I have been observing an interesting change in my conversations with young women and men, about vocations to our form of life in the Church. I have often wondered if we could do more in promoting the vocations to the Vincentian Family at this time in our history. Everyone who loves Vincent and those who share his legacy can help.

Younger candidates.

One of the consistent attitudes in young people who might become candidates for a vocation to an apostolic community is the strong desire to serve in meaningful ways. My experience in youth and young adult ministry has led me to believe that there might be many young folks who would be attracted to life i one of our communities if we knew how to speak to their hearts at a significant time in their lives. Sometimes they identify themselves as interested in “serving.” Explore what they mean. My experience has shown that sometimes their desires remain unfocussed because they simply do not know that their calling is with us. True discernment requires that a person know the possibilities in order to “hear” God’s voice effectively and fruitfully.

A Vincentian vocation can be born very early. More and more high school students have opportunities for service as part of their school experience. Certainly, service is is a part of almost all Catholic university experiences, as well as the experience at Newman clubs and campus ministries on secular campuses. Here are some initial strategies:
Ask the young person to tell you about her/his service experience. If it reminds you of anything in the life of Vincent, tell the story.
Ask about their prayer lives. Teach them to reflect on how service is related to the kind of actions and attitudes that are characteristic of Jesus.
Inquire about their likes and dislikes as they relate to their academic careers.
Find out if they are connected to their local church, especially in ministry that relates to the Eucharist (lector? Eucharistic minister? usher? server? choir member/cantor? musician?) or an established youth group. If they aren’t, suggest that it is necessary to discernment.
If they show an interest, don’t be afraid to suggest a visit to a local community or a short-term live-in experience at a formation residence.
Meet their parents or guardians and invite them all to visit.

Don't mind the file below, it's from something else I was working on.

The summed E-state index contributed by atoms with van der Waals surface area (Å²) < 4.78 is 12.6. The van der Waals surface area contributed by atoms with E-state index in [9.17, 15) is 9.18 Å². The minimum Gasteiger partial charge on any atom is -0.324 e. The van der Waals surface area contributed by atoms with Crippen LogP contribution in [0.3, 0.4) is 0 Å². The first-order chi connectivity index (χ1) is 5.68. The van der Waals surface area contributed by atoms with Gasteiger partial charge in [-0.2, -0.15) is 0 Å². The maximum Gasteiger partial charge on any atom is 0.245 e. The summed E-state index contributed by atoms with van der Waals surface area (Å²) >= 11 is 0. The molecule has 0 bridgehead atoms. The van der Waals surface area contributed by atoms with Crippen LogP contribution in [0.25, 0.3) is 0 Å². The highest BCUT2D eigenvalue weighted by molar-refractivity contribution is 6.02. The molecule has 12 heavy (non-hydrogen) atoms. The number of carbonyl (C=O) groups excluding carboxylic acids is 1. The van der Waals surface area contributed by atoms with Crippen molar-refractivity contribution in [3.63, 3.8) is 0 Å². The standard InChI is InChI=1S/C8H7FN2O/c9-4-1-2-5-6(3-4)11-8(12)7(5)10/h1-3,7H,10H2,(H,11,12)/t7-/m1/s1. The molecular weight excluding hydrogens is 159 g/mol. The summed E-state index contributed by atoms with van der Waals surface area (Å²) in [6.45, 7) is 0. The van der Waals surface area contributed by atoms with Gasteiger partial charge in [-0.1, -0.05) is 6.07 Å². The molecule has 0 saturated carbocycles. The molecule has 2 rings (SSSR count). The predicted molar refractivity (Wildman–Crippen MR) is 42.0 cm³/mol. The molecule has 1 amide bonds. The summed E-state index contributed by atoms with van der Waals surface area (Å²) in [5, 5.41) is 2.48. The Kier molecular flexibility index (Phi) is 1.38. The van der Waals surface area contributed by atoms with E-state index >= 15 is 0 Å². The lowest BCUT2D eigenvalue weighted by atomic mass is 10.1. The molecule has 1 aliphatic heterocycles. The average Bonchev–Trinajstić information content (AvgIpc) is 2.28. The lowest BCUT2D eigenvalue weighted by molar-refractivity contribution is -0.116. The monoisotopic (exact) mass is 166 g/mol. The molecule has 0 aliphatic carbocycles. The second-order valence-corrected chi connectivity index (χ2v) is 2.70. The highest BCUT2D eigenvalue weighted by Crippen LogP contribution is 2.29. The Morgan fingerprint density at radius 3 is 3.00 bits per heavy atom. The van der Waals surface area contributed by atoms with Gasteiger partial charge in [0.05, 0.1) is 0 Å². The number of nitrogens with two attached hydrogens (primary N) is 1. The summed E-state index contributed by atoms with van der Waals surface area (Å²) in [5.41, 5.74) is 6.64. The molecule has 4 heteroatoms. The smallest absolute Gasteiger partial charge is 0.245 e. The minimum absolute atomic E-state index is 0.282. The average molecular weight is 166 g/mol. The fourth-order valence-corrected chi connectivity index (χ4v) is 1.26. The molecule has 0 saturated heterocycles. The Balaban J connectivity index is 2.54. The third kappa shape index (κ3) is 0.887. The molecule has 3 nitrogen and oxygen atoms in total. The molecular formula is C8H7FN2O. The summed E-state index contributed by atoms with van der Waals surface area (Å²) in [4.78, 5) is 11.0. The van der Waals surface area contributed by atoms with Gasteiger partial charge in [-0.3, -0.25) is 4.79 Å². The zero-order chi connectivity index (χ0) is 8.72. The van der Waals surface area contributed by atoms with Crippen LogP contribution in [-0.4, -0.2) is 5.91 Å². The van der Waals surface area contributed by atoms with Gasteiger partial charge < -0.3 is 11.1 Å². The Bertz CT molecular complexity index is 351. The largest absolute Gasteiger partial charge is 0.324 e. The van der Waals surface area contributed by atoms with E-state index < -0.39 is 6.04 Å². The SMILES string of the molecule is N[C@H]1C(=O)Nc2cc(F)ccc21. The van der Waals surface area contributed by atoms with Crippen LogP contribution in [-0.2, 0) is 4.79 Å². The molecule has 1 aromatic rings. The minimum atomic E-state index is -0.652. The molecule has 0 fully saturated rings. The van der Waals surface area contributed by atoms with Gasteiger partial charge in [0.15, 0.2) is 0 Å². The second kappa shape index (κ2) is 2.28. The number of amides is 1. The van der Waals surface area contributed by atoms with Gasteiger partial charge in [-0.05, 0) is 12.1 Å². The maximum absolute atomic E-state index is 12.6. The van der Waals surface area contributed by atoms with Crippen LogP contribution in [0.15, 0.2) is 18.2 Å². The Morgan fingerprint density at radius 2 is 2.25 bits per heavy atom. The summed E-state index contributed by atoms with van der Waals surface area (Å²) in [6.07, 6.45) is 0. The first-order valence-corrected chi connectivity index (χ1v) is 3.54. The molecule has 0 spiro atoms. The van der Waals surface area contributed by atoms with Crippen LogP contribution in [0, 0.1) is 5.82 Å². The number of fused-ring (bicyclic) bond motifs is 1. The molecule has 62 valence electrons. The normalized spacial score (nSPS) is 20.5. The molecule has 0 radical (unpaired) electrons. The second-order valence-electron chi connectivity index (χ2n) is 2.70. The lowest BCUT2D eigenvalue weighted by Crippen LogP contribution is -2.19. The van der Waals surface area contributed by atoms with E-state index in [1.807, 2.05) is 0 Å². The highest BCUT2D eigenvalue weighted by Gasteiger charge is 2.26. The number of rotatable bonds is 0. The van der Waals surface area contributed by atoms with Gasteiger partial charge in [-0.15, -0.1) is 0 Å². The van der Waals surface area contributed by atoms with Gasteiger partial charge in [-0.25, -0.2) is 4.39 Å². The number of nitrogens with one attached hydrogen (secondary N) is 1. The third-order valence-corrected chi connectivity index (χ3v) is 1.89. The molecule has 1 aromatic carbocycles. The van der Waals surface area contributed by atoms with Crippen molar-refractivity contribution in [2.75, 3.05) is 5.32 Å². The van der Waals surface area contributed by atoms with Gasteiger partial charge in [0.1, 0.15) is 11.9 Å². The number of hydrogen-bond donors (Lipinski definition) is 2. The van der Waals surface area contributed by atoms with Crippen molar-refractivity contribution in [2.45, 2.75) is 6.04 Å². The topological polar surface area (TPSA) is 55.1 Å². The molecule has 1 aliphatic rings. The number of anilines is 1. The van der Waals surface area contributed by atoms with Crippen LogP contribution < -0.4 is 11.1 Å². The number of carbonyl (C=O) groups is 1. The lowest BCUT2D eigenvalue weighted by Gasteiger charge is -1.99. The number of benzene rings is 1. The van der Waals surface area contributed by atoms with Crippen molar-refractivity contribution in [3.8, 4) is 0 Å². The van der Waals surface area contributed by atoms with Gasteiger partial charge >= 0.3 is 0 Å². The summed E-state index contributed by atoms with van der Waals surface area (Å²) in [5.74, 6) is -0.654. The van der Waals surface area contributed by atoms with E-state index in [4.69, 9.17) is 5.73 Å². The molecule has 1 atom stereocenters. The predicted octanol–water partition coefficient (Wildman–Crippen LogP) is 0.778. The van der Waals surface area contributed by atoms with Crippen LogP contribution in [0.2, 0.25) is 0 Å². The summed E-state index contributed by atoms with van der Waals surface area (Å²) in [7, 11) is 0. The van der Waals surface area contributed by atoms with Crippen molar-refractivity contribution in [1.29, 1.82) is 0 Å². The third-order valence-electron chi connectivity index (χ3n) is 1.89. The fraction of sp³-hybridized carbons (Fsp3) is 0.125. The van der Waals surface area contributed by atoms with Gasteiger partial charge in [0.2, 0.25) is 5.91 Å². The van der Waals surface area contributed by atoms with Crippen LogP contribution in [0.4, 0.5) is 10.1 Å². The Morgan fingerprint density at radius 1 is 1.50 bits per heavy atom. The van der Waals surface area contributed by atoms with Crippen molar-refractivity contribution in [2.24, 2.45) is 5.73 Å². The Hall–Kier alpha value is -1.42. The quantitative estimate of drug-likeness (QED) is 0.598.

If they are already in college, write to them – just a simple “how’s it going” card can go a long way.
If they’re in college in your area, bring them to visit the local community.
make contact with someone in active ministry, and put them in touch.

Older candidates.

The older inquirer’s search is often deeply related to a desire for community. Their life history has taught them something about this aspect of their lives. They usually have a work and academic history related to their talents and abilities. But something is changing.
Start from where they are: think about where their existing experience and training can fit the apostolic initiatives of our province.
Again: if they are not deeply involved in the life of their local parish, help it to happen.
Be aware that you are in a powerful position. Do not pretend that the relationship is like being “friends.” Be a mentor and guide. Help them ask the right questions.
Teach them to pray deeply. Help them to love the Eucharist. Encourage their devotion to Mary.
Acquaint them with the writings and story of Vincent.

This “open discernment” process allows the inquirers to understand themselves and their call as it relates to the Vincentian family. Vocational promotion is everybody’s business. What I am suggesting is that, with the right kind of experiences, knowledge and relationships, inquirers might discover in themselves the kindling of a call to the life of Charity. I ask that you gently fan the flame.

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